Liliana Arias, Philippe Foulquier, Alexandre Le Maistre: This study conducted by the EDHEC Financial Analysis and Accounting Research Centre analyses the impact of the new prudential regulation on bond management.
Research Engineer at EDHEC Business School Financial Analysis and Accounting Research Centre.
Professor of Finance and Accounting and Director of EDHEC Financial Analysis and Accounting Research Centre.
Associate Research Engineer at EDHEC Business School Financial Analysis and Accounting Research Centre.
The insurance industry’s new prudential regulation will come into effect in 2014. By considering the majority of risks faced by insurance companies, Solvency II seeks to encourage insurers to better manage and control all risks they might face (underwriting risk, market risk, counterparty risk, operational risk). One of the major changes with Solvency II is the treatment of market risks. In exchange for complete liberty when choosing and allocating their assets, an intrinsic cost of capital is allocated to each asset (referred to as the Solvency Capital Requirement or SCR). This is likely to structurally change the way in which insurers’ assets are managed. In a new study entitled "The Impact of Solvency II on Bond Management", the authors consider the appropriateness of bond SCR as a risk measure, the effects of this risk measure on bond management using the three dimensions of return, volatility and VaR, and whether Solvency II will give rise to a new bond hierarchy and arbitrage opportunities. This study demonstrates that an investor is able to evaluate bond SCR by using only two variables, residual maturity and rating, rather than the nine initially tested. Moreover, the correlation between real credit spread and SCR is not high. This is due to the flat-rate treatment of spread risk under Solvency II (which assigns a single risk factor to each rating and does not account for internal variances in ratings). Given the additional marginal cost that could be considered excessive in proportion to the return generated, bonds rated BBB or lower could end up being neglected by investors. SCR – as defined by the standard formula – is, overall, an appropriate measure of risk. However, given their specificities, SCR does not fully reflect the risk associated with long-maturity investment grade bonds, high yield and unrated bonds. Due to the features of bond SCR (high correlation with volatility and historical VaR), bond management currently based on the return-VaR-volatility triple factor should evolve under Solvency II, more towards a management approach based solely on the bond return-SCR pair. Finally, an analysis of the efficiency of risk-taking measured by the bond return/SCR ratio shows that the standard formula favours low duration bonds, particularly high yield bonds. This management, within the constraints of SCR, could lead to a shortening of durations, given the calibration and current term structure of interest rates.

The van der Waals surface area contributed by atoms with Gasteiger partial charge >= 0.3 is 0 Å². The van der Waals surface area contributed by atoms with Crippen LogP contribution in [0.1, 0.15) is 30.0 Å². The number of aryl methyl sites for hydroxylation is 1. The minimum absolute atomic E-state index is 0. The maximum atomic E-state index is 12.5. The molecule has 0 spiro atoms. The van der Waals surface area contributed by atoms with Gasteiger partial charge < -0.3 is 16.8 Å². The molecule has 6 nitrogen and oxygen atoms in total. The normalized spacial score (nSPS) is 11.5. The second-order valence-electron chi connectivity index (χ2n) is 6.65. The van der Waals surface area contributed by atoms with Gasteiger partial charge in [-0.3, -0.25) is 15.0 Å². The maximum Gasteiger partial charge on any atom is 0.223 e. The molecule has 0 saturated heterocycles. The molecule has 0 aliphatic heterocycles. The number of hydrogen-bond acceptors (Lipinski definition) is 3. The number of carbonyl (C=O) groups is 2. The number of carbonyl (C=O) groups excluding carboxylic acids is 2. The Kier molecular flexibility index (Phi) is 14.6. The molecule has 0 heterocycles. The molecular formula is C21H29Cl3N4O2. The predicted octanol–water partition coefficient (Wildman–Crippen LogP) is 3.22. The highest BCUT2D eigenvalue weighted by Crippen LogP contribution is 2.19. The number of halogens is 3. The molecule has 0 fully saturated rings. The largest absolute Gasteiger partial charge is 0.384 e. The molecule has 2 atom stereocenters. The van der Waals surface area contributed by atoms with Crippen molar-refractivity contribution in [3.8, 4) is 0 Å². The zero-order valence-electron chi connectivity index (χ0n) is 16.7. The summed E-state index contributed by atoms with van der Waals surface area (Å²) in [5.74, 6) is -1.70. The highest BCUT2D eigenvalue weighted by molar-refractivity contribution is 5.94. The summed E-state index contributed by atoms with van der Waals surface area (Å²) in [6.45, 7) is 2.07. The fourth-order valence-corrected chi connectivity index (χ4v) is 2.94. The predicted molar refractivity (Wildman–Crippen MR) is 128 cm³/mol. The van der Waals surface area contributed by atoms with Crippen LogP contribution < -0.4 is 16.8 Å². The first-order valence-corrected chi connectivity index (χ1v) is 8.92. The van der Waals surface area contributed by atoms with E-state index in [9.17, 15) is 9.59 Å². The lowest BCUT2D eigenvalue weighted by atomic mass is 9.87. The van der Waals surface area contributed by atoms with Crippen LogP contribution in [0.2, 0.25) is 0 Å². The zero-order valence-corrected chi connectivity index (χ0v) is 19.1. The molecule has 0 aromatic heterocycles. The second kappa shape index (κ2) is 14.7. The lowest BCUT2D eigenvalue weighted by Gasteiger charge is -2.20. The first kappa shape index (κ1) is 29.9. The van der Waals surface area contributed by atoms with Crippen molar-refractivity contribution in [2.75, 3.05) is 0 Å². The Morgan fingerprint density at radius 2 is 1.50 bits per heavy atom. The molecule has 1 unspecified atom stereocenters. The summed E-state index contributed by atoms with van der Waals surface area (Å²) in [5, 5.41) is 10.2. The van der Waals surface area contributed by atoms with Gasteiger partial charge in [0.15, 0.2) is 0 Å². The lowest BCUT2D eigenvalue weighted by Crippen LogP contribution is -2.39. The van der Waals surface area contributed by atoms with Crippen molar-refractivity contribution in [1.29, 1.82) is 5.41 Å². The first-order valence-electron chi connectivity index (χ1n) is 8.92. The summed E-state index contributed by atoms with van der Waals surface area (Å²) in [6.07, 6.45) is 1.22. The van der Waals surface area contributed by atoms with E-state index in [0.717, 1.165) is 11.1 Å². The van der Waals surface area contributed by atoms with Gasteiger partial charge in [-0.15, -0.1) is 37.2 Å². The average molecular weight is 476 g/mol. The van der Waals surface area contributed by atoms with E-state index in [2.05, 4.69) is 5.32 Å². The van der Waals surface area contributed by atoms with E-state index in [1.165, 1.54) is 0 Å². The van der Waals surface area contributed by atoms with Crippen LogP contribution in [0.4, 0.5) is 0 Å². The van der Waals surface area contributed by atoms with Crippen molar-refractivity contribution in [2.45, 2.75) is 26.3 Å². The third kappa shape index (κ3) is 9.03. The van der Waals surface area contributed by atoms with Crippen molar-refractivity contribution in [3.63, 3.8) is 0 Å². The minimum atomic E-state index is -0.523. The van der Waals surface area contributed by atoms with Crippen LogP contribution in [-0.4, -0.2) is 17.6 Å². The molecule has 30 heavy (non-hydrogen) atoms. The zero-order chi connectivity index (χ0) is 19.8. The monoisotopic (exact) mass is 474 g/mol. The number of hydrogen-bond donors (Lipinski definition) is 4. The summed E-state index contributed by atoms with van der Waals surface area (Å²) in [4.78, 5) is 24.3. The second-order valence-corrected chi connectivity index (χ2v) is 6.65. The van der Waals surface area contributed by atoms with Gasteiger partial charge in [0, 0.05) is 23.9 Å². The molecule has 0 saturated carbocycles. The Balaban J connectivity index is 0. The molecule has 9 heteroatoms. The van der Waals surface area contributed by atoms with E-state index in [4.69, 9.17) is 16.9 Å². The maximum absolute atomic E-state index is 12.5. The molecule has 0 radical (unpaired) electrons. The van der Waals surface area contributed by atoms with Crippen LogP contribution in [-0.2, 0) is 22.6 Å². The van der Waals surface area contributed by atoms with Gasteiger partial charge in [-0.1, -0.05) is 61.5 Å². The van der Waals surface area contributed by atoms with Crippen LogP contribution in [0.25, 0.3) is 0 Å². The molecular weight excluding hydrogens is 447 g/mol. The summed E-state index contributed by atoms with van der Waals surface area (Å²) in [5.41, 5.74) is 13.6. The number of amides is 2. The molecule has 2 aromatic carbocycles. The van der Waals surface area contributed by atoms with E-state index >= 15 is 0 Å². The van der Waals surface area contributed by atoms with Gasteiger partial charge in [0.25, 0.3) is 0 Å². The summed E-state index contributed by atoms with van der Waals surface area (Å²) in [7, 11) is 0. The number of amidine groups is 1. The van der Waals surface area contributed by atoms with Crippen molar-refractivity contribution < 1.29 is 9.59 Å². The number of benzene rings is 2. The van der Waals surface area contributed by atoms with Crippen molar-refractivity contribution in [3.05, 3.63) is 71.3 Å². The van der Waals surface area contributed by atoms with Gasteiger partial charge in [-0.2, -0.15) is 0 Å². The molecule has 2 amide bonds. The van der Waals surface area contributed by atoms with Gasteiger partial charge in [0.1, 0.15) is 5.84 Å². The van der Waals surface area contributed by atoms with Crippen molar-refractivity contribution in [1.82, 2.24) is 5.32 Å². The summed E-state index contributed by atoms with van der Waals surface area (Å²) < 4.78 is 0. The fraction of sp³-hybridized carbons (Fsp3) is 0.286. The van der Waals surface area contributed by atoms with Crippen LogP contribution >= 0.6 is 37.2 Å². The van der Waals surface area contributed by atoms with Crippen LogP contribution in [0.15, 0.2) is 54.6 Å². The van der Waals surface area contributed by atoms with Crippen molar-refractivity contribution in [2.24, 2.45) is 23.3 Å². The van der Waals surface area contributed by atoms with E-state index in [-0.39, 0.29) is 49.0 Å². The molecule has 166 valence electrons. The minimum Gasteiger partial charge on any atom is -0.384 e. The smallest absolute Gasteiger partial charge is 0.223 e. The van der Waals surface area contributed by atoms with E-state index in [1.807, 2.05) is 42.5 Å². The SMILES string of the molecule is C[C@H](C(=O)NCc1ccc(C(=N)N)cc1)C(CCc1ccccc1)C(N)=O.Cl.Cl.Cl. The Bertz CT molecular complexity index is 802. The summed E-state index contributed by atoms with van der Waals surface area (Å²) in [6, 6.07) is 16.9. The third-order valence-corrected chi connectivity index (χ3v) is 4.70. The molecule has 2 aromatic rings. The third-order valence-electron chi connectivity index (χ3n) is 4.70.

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|Research Cluster :||Financial Analysis and Accounting|